Nolte: Cord Cutting, Faltering Streaming Services Brutalize Woke Hollywood

In this Aug. 13, 2020 file photo, the logos for Netflix, Hulu, Disney Plus and Sling TV ar
AP Photo/Jenny Kane

Far-left Axios blames the ongoing trauma in the entertainment industry on everything but the one thing causing that trauma: awful, awful content.

Households cutting their cable/satellite TV cord jumped to ten percent in 2022. Even if you figure in those who canceled their cable/satellite package and jumped to what’s known as a “skinny bundle” (or a cheaper form of cable TV), the drop is a full six percent.

Five years ago, 79 percent of roughly 100 million U.S. households paid for cable TV. Fifteen years ago, it was 85 percent. Now it’s closer to 66 percent.

This is costing Hollywood billions. Whether or not you watch CNN or MTV or MSNBC or the Disney Channel, or ESPN, these multinationals still receive a portion of your monthly cable bill. So let’s assume — although it’s probably more — that Hollywood makes $5 a month from those five channels. That’s $60 a year per household. Multiply that times 85 million households in 2007. That’s more than five billion dollars — with a “B” — per year. But now that number has dropped to 66 million households, which means a loss of about a billion per year.

Only it’s a lot more money than that. Look at all the channels on your cable system.

Let me tell you; streaming is not replacing that revenue. Most streaming services are losing money and not growing at desired rates. Wall Street knows this, which is why media stock prices are collapsing.

But let’s get real… The problem is not just changing times or the Biden Recession, or the drop in ad revenue… The problem is the content. Movies and TV suck today. Have you looked through your Netflix menu lately? It’s a $5 billion pile of garbage. There’s nothing to watch.

Same with Peacock.

Sure, there’s some good stuff on both services, but you can blow through the “good stuff” in a few hours or weeks. Then you are left with garbage, a $5 billion pile of garbage.

There’s not a lack of content. Good heavens, there’s a ton of content, endless content… The problem is that it all sucks.

But no one in the establishment media has the moral courage to say this. Not Axios, not the entertainment trades. Old-fashioned crowd-pleasers such as Top Gun: Maverick and Spider-Man: No Way Home prove and prove again that people are eager for great content. But these hacks still blame COVID or market forces or this or that. They blame everything, but the truth is that content is king. If people enjoy the content, they will purchase the content.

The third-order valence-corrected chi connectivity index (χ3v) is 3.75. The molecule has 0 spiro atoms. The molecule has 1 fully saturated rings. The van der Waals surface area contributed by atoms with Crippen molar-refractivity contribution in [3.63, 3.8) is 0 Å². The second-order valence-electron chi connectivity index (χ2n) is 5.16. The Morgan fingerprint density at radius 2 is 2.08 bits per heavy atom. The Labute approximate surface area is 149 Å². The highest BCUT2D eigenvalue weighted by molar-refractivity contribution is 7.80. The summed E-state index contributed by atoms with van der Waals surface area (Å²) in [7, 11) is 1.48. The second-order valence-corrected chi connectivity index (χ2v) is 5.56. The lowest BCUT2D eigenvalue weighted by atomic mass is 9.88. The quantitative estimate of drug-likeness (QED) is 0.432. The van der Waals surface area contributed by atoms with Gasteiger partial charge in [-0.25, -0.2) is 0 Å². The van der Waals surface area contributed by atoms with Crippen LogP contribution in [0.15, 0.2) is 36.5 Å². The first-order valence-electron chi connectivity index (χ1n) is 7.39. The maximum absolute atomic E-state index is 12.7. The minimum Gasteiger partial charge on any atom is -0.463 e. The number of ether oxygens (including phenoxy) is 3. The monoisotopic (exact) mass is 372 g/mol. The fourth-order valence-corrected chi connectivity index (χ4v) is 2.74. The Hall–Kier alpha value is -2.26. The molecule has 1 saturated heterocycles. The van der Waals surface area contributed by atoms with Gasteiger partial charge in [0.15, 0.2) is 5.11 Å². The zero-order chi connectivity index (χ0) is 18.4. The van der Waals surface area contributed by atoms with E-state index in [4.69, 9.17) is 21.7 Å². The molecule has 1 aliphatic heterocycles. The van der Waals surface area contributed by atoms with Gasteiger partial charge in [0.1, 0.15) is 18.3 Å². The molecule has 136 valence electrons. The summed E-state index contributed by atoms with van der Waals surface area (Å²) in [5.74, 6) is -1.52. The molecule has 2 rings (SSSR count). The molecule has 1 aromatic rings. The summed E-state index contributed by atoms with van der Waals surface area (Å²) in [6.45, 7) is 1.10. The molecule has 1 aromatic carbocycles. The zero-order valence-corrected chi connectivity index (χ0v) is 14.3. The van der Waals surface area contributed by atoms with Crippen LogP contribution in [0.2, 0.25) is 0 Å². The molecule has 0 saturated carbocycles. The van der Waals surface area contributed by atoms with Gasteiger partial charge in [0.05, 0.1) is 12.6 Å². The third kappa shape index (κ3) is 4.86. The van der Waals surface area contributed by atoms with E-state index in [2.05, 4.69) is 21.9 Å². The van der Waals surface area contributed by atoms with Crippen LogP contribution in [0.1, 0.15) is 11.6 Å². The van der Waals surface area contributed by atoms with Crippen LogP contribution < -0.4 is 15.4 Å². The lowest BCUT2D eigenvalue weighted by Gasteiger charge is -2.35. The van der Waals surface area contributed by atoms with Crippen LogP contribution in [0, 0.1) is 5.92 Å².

But speaking that truth means admitting woke and diversity and inclusion and grooming and equity and homosexuality — everything but great stories and great characters that stand for universal truths — don’t sell.

Can’t have that.

Nope, Axios would prefer to make a fool of itself by pretending the emperor is fully clothed.

One answer appears to be combining streaming services:

Paramount, Warner Bros. Discovery and NBCUniversal are all expected to sell or combine with other media entities in the next few years, in order to give their businesses the scale needed to possibly compete with tech firms like Amazon, Netflix and Google.

Smaller TV companies are also scrambling to adjust. Lionsgate is looking to spin off Starz. Paramount is beginning to bundle Showtime with its primary streaming service. AMC Networks is laying off 20% of its staff.

That’s not the worst idea in the world. But the success of these combos will depend on pricing. If you combine the AMC, Showtime, Starz, and Paramount streaming services, you can’t charge $20 a month. It’s still not worth it.

It could be worth it if 99 percent of the content didn’t suck, but suck it will.

I just had a whole week off, my one week where I don’t do anything other than sit in my screening room. Over those ten days, I watched only two fairly new movies: Glass Onion, which was fun but forgettable, and Emily the Criminal, which was much better than expected. Other than that, it was all older movies on Bluray, many of which I watched for the first time — especially the foreign titles. Believe me, if I want to see something “new,” I’ll take some Italian movie from 1965 I’ve never seen over any of the crap being produced today.

I could have spent all ten days watching streaming movies and TV shows I’d never seen. Sorry, no. No way. No way am I going to waste my time like that.

Follow John Nolte on Twitter @NolteNCFollow his Facebook Page here.


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